Impassioned statement "I hate that history, I hate that Union Jack/I'll never speak for any man or any flag," gets applause and shouts of approval. He's come a long way since 2008 when he appeared on Irish rappers Terawrizt and Nu-Centz' album Sense the Terror.
"It's beautiful to be able to perform this in front of people," he notes of 'Time Away', the ninth track on Don't Forget to Look Up. It's a simple, folk-inflected cut that oozes nostalgia for the soul greats.
When the riff to 'Slow Down' begins, the crowd start the song all by themselves - much to the London-based star's chagrin. He encourages them to continue, feeding off their energy. "Slow down, won't you come around?" he sings on the Jorja Smith collaboration. That bassline is undoubtedly one for the ages. Maverick gives a shout out to the Irish music scene, urging listeners to invest in homegrown talent before the opening chords of album favourite 'Walk These Days' start.
Produced by Sabre himself, 'Walk These Days' is a carefree, sung-rap number dipped in hearty soul that speaks to being stuck in a rut and finding ways of getting out of it. The song is one of the more fun tracks featured on his recent FAMM album, full of breezy, feel-good instrumentation. It's a liberating mood booster ahead of 2019 single 'Into Nirvana' (currently sitting on Spotify at 12 million streams).
"Dublin how we fucking feeling?" he asks after another acoustic number. The pace picks up with 2019 When I Wake Up track 'Drifting'. It's a definite standout, making fine use of his hip-hop, alternative and electronic influences. Capturing youth and young adulthood in an Irish small town, Sabre's raw vocals bring a gritty edge to an uplifting falsetto chorus.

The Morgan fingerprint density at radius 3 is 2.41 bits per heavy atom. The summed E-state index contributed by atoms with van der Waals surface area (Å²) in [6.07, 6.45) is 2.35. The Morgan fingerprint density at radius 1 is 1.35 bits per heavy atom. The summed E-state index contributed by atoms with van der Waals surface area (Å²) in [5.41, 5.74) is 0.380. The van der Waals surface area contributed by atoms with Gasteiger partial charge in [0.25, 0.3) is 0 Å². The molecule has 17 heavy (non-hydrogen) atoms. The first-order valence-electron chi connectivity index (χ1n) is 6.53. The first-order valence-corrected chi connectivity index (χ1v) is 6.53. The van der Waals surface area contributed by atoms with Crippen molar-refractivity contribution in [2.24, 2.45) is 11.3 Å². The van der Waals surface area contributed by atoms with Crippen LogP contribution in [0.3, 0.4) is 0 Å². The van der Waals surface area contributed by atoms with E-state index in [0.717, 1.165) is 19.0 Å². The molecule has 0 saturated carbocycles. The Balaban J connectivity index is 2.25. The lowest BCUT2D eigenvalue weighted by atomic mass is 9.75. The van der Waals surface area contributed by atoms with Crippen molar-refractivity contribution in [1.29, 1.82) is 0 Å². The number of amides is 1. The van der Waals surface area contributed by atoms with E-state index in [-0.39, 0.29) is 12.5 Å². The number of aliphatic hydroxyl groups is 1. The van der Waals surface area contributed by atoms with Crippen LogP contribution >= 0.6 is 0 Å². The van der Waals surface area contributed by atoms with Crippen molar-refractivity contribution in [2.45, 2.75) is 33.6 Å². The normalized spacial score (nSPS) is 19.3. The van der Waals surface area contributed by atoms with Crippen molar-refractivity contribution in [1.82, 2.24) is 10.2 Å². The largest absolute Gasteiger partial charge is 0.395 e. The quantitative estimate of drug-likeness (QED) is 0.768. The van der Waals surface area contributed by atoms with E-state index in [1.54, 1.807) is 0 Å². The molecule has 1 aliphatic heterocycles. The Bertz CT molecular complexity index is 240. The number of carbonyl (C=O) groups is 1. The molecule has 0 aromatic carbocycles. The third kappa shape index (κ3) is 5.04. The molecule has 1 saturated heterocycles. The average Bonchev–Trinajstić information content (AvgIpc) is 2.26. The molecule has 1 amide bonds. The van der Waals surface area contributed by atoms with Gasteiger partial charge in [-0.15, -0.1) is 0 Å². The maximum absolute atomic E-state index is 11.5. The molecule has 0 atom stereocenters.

After a short pause, he's back with a different mood altogether during 2019 number 'Glory'. Likely the most emotion-driven song in the setlist, the tipsy audience sway and sing along like an adoring choir, guided by powerful (dare I say angelic?) vocals. "I rise up in the morning sun/Take a flight with the wind/I know better of days will come/So I try to believe," he belts, with his optimistic lyrics feeling more poignant post-pandemic.
During fan favourite 'I Need', he shouts, "Give me some fucking energy, Dublin!" He didn't need to ask twice, thankfully.
The 2012 single was presumably many audience member's first introduction to the world of genre-blending talent Maverick Sabre. Concluding his stunner set with 2011 track 'Let Me Go', the booming trumpets from Simon Haseley's 'Hammerhead' sampler get the crowd pumped.
It marks a fittingly electric finale to Sabre's multi-faceted set, leaving concert-goers aching for more. That easily distinguishable voice will clearly have a musical home here as long as Maverick pleases.
Revisit Hot Press' January chat with the London-Irish artist here.